Margaret Thatcher famously said that sleep is for wimps. But there are no two ways around it: not sleeping is hell. I regularly find myself lying awake at night, often for hours on end, applying intense concentration on not sleeping.
I am a wimp. But I am not alone. It is estimated that up to one third of the British population suffers from insomnia, described by the NHS as ‘difficulty getting to sleep or staying asleep for long enough’. If you are all too familiar with counting sheep, or know well the cadence of the dawn chorus, you may be a sufferer too. (The NHS advises that a ‘normal’ night’s sleep for an adult is considered to be ‘around seven to nine hours a night’.)
Many of history’s greats are said to have suffered from chronic sleep disorders. Abraham Lincoln, Charles Dickens, Vincent Van Gogh and Marilyn Monroe were all sufferers. Interestingly, Van Gogh attempted to combat his insomnia by dousing his bedclothes in camphor, which may have slowly poisoned him and affected his mental health.
It was ever thus. Societies have been desperately attempting to find cures for insomnia since the ancients, who are said to have used opium to induce sleep.
More entertaining old wives’ tales include eating a raw onion before bed (American), sea slug entrails (Japan) or fried lettuce (France). Herbal remedies have always been a popular choice, and 3,000 years ago the roots of Rauvolfia shrubs were used in India. More recently, plants such as mandrake, henbane and mandragora have been employed to combat the agony of eternal consciousness.
The causes are widely debated, from the medical to the physical to the emotional. It is generally agreed that insomnia is indicative of stress and anxiety.
Earlier this month the Royal Society for Public Health said that the average Brit under-sleeps for one hour a night, which adds up to one night a week. The society’s chief executive, Shirley Cramer, claimed sleep is an ‘often overlooked and undervalued component in the public’s health’, calling for the government to ‘develop a national sleep strategy.’
It sounds bonkers, but what can be done? Counting sheep is infuriating, and slug entrails acutely unappealing. Let’s first consider the hard drugs. GPs are not wont to readily dish out sedatives but in spite of this, more than 10 million prescriptions for sleeping pills are issued per year in England. I have, in times past, contributed to this figure. Twice I have been prescribed Zopiclone, a nonbenzodiazepine hypnotic agent that works by tranquillising the central nervous system — and very successfully. GPs warn that it is highly addictive and, despite being extremely effective, Zopiclone should be used only as a last resort. But, reader, how I slept.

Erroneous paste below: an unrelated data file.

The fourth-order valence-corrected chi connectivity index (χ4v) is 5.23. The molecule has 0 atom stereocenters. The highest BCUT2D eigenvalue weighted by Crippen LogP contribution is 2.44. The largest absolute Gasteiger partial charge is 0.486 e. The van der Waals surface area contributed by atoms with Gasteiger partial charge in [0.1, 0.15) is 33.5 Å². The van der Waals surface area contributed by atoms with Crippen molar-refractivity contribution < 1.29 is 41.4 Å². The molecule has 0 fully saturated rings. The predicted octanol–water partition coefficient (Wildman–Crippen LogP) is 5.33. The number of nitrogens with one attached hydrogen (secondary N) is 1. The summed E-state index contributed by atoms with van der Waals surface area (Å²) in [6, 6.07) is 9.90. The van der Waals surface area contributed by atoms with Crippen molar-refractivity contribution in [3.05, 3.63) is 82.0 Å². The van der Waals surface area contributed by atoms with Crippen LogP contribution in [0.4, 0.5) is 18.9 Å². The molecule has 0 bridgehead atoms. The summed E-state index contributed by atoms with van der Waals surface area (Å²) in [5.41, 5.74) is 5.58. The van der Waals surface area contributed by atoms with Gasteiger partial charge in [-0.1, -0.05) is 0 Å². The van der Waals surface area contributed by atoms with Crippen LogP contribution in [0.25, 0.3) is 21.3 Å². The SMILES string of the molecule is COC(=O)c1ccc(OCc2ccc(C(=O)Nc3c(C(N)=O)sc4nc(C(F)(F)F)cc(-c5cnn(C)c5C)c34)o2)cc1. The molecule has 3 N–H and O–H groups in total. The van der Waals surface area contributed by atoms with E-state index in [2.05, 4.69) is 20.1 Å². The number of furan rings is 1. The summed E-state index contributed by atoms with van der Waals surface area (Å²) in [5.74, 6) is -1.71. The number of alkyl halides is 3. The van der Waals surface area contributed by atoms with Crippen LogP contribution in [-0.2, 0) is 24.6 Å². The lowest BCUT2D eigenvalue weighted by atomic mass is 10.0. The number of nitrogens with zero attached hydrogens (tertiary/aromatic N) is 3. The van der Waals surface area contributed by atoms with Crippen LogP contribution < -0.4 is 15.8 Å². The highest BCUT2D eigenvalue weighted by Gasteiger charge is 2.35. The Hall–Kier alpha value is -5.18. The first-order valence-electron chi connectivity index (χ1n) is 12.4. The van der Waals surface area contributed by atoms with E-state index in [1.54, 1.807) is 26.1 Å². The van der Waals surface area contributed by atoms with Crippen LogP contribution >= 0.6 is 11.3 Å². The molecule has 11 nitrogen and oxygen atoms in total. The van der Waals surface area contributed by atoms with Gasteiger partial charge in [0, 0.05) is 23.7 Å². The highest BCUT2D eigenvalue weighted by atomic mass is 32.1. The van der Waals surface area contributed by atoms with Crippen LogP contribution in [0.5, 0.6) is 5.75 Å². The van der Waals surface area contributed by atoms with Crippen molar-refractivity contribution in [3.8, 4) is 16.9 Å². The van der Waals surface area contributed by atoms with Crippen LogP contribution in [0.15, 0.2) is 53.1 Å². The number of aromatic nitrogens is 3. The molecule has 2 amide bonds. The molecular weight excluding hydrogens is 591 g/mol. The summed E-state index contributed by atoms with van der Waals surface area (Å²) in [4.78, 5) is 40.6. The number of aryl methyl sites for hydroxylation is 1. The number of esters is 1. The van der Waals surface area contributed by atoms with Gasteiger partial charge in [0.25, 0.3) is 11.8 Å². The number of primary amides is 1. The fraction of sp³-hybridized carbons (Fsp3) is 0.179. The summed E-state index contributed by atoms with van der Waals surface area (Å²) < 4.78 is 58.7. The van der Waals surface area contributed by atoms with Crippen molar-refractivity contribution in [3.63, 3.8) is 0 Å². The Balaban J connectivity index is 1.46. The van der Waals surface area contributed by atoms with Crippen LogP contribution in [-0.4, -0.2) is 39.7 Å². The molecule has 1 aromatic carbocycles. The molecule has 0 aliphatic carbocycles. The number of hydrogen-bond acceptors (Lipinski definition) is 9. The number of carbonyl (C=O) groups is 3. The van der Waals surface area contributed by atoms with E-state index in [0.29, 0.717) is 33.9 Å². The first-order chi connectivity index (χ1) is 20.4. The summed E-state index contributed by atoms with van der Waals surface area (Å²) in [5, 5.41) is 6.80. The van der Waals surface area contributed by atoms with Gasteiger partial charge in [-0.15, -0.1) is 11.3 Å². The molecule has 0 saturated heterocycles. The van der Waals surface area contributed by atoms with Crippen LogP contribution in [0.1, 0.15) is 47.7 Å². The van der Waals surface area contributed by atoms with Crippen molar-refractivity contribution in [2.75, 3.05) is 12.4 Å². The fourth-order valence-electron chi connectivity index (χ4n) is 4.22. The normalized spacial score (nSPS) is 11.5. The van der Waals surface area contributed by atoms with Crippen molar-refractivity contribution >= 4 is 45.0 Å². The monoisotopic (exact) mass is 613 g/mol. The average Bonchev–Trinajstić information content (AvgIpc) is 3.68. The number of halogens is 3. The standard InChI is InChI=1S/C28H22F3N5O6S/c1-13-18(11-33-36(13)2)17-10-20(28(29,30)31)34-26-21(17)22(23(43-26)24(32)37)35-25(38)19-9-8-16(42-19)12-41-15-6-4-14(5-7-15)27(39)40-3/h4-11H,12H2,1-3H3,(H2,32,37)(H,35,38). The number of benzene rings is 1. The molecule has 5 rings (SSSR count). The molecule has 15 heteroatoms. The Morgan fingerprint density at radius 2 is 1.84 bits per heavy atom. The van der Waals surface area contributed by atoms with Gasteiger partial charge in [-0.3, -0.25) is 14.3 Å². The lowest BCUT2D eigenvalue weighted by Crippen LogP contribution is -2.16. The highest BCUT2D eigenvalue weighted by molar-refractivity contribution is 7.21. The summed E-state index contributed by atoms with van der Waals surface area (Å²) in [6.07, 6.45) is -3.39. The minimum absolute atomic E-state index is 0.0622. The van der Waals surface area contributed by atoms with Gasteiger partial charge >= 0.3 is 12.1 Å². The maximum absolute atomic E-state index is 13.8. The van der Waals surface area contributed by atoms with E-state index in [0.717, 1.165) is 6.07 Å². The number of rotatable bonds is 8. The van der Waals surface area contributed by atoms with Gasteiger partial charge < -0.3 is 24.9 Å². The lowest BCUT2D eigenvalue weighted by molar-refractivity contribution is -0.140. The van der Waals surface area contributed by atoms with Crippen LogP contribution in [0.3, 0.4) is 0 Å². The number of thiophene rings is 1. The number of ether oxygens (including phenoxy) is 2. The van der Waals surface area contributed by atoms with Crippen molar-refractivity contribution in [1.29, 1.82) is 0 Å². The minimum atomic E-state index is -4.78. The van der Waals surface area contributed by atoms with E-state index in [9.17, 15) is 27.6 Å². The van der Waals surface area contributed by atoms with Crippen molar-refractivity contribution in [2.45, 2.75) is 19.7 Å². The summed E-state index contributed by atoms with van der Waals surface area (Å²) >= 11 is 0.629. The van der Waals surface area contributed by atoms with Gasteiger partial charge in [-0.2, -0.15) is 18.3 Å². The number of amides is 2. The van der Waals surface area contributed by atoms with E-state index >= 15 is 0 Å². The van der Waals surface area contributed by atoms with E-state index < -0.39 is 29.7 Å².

The NHS also offers cognitive behavioural therapy, which aims to alter thoughts or behaviours that contribute to insomnia. Methods include stimulus-control therapy (helps you to associate the bedroom with sleep), relaxation training (to reduce tension) and biofeedback (connects you to a machine that monitors your heart rate). However, it can be tricky to secure appointments and the success rate is debated.
The technological age has provoked the rise of sleep-inducing bedroom paraphernalia. One such example is the Withings Aura Sleep Sensor, which is placed under your mattress. It tracks your sleep through your breathing cycles, body movement and heart rate and comes with a lamp that emits different wavelengths of light depending on the state of your slumber. At £190, it doesn’t come cheap, and sadly it isn’t as swanky as it sounds: it needs a strong Wi-Fi connection and isn’t always accurate — I found that it sometimes confused me reading in bed for sleeping.
There is a vast choice of apps too. One such example is the White Noise app, which offers a truly inspired list of sounds to nod off to — from the obvious (ocean waves, shower, crickets chirping) to the obscure (Tibetan singing bowls, air conditioner and cats purring). It’s clever, and helps you gently slip into the land of nod, but certainly doesn’t cure the problem of waking up before the birds and staring furiously at the ceiling — praying, praying for sleep.
The grave problem with insomnia, aside from the lack of sleep itself, is that while it’s accepted as a serious health concern by medical professionals, there is no conclusive answer on how to solve it. Drugs, although helpful, are short-term solutions, and therapies and apps can be complicated and difficult to access. Sleep is essential for good health, happiness and day-to-day achievement, yet so many of us are unable to successfully get 40 winks. What would Mrs Thatcher say?